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Corn Belt is major agricultural region of the U.S. Midwest where corn acreage once exceeded that of any other crop. It is now commonly called the Feed Grains and Livestock Belt. Today the Corn Belt stretches from Kansas and Nebraska to Ohio, its southern boundary embraces parts of Missouri and Kentucky; its northern border cuts through Dakota, Minnesota and Michigan – a uniquely productive region. (Figure 1) However, Michigan and Wisconsin also produce significant amounts of corn. [2:1] Large-scale commercial and mechanized farming prevails in this region of deep, fertile, well-drained soils and long, hot, humid summers. The belt produces much of the U.S. corn crop, but agriculture has diversified; soybeans are an important yield. Winter wheat and alfalfa are also significant crops in the area.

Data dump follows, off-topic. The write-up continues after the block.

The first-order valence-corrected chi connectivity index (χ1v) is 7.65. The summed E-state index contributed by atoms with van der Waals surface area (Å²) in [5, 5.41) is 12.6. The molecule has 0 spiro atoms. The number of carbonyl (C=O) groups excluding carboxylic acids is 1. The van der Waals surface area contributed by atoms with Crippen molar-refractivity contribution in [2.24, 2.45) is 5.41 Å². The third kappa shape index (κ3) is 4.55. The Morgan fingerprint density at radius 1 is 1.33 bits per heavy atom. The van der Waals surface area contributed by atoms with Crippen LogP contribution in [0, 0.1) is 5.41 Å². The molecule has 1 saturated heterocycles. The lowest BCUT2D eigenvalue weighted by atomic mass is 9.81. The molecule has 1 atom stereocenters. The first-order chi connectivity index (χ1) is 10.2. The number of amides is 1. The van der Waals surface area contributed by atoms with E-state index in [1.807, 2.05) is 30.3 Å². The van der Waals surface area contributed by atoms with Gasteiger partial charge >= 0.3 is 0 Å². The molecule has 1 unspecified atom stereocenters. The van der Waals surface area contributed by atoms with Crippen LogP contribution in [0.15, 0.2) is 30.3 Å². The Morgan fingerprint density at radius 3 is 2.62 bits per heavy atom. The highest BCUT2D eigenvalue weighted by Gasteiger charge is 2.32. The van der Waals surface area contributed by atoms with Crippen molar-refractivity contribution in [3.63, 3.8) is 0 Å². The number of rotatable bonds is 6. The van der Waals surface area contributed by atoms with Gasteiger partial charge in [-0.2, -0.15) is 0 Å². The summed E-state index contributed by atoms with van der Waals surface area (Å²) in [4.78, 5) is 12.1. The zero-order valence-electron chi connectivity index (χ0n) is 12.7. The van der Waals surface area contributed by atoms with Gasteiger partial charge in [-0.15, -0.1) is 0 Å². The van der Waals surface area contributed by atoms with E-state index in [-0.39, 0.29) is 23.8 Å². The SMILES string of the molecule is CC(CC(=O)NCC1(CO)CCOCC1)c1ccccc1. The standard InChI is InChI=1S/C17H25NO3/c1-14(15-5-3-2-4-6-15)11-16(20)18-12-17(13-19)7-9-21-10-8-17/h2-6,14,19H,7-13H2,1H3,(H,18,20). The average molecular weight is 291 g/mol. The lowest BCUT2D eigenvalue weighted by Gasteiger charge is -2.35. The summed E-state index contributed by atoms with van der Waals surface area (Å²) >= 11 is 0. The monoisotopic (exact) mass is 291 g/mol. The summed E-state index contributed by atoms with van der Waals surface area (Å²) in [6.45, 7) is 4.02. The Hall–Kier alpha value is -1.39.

Some scholars have suggested that use of the phrase “Corn Belt” obscures the importance of the livestock and the diverse field crops that its farmers produce. Nor have the farming patterns and boundaries of the region remained static through the years. But it is true to say that in the upper watershed of the Mississippi there lies a great farming region where farmers key their operations to the corn crop as they do nowhere else in the United States. In other words, Illinois and Iowa have long been the heart of the Corn Belt. [2:1] …
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